The Northern Ireland RHI (NIRHI), was modelled on the RHI applying elsewhere in the UK, and introduced in 2012 to encourage the uptake of renewable sources of heat, for example biomass boilers. The current scandal concerns poor ministerial control of costs, which are now reckoned to be some £490m over budget, due, arguably, to a) overly generous and extended levels of support leading to exceptionally high uptake and wasteful use of energy, since the subsidy was provided per unit of heat employed, b) poor inspection schedules, and c) even some alleged fraud. (The legislation creating the RHI differs elsewhere in the UK, a budget overspend seems unlikely, and not all these faults would occur there, but the risk of fraud and perverse incentives remain.)

Doubtless there is more to the Northern Irish scandal than the issues nominally at stake, and it is fairly obviously being used as a convenient occasion for political manoeuvring. But that is normal in democratic debate, where it is rare for a problem to be addressed without an old score also being settled. One might wish it to be otherwise, but human motivation is as it is, and in fact, though not perfect, the system works reasonably well.

What is particularly notable about the NIRHI scandal is that this budgetary overspend could become a prominent political issue at all. Consider the case in London. Not only is there no apparent concern about the RHI, but under the now disbanded Department of Energy and Climate Change spending on renewable electricity subsidies spun wildly out of control, and still threatens to be greatly in excess of the Levy Control Framework instituted by the Treasury. But there has been no explosion of anger in Westminster. Part of the explanation for that complacent silence is to be found in the cross-party near-consensus that green energy is beyond criticism. But that is far from being the whole explanation.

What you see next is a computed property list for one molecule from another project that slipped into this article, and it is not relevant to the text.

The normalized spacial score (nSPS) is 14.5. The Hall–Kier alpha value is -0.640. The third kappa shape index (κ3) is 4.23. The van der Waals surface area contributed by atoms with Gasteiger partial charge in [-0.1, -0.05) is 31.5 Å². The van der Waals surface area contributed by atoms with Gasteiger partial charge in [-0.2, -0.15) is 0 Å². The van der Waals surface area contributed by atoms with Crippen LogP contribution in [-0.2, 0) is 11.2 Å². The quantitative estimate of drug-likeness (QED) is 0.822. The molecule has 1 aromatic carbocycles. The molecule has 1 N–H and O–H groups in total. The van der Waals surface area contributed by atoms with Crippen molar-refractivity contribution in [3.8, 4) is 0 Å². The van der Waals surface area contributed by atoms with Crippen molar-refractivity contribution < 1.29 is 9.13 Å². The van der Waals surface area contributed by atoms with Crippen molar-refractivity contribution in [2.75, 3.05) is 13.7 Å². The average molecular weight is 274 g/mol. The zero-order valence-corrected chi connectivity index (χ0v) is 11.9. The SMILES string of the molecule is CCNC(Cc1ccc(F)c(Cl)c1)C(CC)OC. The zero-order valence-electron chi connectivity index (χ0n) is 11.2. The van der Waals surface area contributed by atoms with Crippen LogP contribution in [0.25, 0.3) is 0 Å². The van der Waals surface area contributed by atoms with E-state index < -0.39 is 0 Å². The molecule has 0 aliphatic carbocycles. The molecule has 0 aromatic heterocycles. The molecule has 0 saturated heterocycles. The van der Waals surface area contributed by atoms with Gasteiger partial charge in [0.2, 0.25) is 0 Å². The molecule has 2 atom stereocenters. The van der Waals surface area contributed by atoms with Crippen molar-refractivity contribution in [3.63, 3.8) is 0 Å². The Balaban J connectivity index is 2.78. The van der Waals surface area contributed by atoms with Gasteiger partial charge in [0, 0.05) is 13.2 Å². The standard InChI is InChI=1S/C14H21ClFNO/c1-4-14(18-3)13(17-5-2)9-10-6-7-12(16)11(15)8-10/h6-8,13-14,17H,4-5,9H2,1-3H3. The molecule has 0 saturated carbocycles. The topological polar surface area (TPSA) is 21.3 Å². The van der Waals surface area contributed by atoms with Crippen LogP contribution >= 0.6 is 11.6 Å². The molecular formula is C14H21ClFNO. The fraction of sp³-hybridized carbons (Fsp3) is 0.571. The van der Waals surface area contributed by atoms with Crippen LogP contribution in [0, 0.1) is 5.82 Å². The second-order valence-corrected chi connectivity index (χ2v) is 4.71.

Perhaps the most important factor is that unlike other subsidies to renewables, the NIRHI, and indeed the RHI in England, Wales, and Scotland, was funded by taxpayers from central funds, rather than from a levy on consumers drawn invisibly from their energy bills, as for example is the case with the Renewables Obligation (RO), the Feed-in Tariff (FiT) and the new Feed-in Tariffs with Contracts for Difference (CfD).

The NIRHI was a rather traditional sort of measure, and this matters because it was easily overseen by the existing institutions, and faults identified. Indeed, it is a general truth that in the UK, and elsewhere, the democratic procedures designed to audit state spending are best suited for controlling government use of income derived from tax. They are less efficient as an instrument for inspecting the more novel and vastly more subtle stealth spending conducted through consumer levies. This is as much due to the historically established custom and habits of elected representatives as the formal procedures of the democratic assemblies concerned.

Nevertheless it is a reality, and one where increased vigilance is long overdue.
Those who chose to fund renewable electricity subsidy in the UK through levies on bills may not have been intending to conceal that expenditure from democratic inspection, though it is inevitable that one has suspicions, but that has been the actual consequence of the policy design. Surprisingly few people, in Parliament or elsewhere, know what is going on, how much is being spent, whether that spending is under control and well directed.

Objectively, it is notable that while there is an extremely vigorous political discussion in progress in Northern Ireland about £490m, there is almost no recognition in Westminster that the UK government has allowed an excess of planning consents to renewable generators to be issued, with a potential for subsidy overspending running into billions per year for decades.